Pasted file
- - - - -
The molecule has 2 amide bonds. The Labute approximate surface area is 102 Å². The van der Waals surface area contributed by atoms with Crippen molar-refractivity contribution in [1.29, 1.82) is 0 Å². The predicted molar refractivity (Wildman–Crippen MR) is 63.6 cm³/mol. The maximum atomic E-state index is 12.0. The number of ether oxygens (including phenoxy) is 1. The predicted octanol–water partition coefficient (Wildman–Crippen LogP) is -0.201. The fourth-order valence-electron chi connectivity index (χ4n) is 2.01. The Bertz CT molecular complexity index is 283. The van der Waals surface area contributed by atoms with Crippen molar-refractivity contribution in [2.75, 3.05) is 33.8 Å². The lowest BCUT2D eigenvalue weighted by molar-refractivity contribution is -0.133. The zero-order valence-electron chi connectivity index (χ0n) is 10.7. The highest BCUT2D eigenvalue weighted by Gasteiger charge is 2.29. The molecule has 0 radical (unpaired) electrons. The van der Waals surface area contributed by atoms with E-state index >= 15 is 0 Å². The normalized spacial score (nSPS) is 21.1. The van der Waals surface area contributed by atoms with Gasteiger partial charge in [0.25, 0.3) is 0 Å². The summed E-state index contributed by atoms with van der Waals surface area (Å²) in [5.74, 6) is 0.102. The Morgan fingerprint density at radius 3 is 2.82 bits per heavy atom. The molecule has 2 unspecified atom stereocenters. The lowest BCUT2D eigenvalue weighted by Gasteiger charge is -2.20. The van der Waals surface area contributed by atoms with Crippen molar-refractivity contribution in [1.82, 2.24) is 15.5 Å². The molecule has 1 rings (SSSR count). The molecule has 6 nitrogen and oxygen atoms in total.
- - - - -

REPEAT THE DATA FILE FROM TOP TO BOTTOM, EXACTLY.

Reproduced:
The molecule has 2 amide bonds. The Labute approximate surface area is 102 Å². The van der Waals surface area contributed by atoms with Crippen molar-refractivity contribution in [1.29, 1.82) is 0 Å². The predicted molar refractivity (Wildman–Crippen MR) is 63.6 cm³/mol. The maximum atomic E-state index is 12.0. The number of ether oxygens (including phenoxy) is 1. The predicted octanol–water partition coefficient (Wildman–Crippen LogP) is -0.201. The fourth-order valence-electron chi connectivity index (χ4n) is 2.01. The Bertz CT molecular complexity index is 283. The van der Waals surface area contributed by atoms with Crippen molar-refractivity contribution in [2.75, 3.05) is 33.8 Å². The lowest BCUT2D eigenvalue weighted by molar-refractivity contribution is -0.133. The zero-order valence-electron chi connectivity index (χ0n) is 10.7. The highest BCUT2D eigenvalue weighted by Gasteiger charge is 2.29. The molecule has 0 radical (unpaired) electrons. The van der Waals surface area contributed by atoms with E-state index >= 15 is 0 Å². The normalized spacial score (nSPS) is 21.1. The van der Waals surface area contributed by atoms with Gasteiger partial charge in [0.25, 0.3) is 0 Å². The summed E-state index contributed by atoms with van der Waals surface area (Å²) in [5.74, 6) is 0.102. The Morgan fingerprint density at radius 3 is 2.82 bits per heavy atom. The molecule has 2 unspecified atom stereocenters. The lowest BCUT2D eigenvalue weighted by Gasteiger charge is -2.20. The van der Waals surface area contributed by atoms with Crippen molar-refractivity contribution in [1.82, 2.24) is 15.5 Å². The molecule has 1 rings (SSSR count). The molecule has 6 nitrogen and oxygen atoms in total.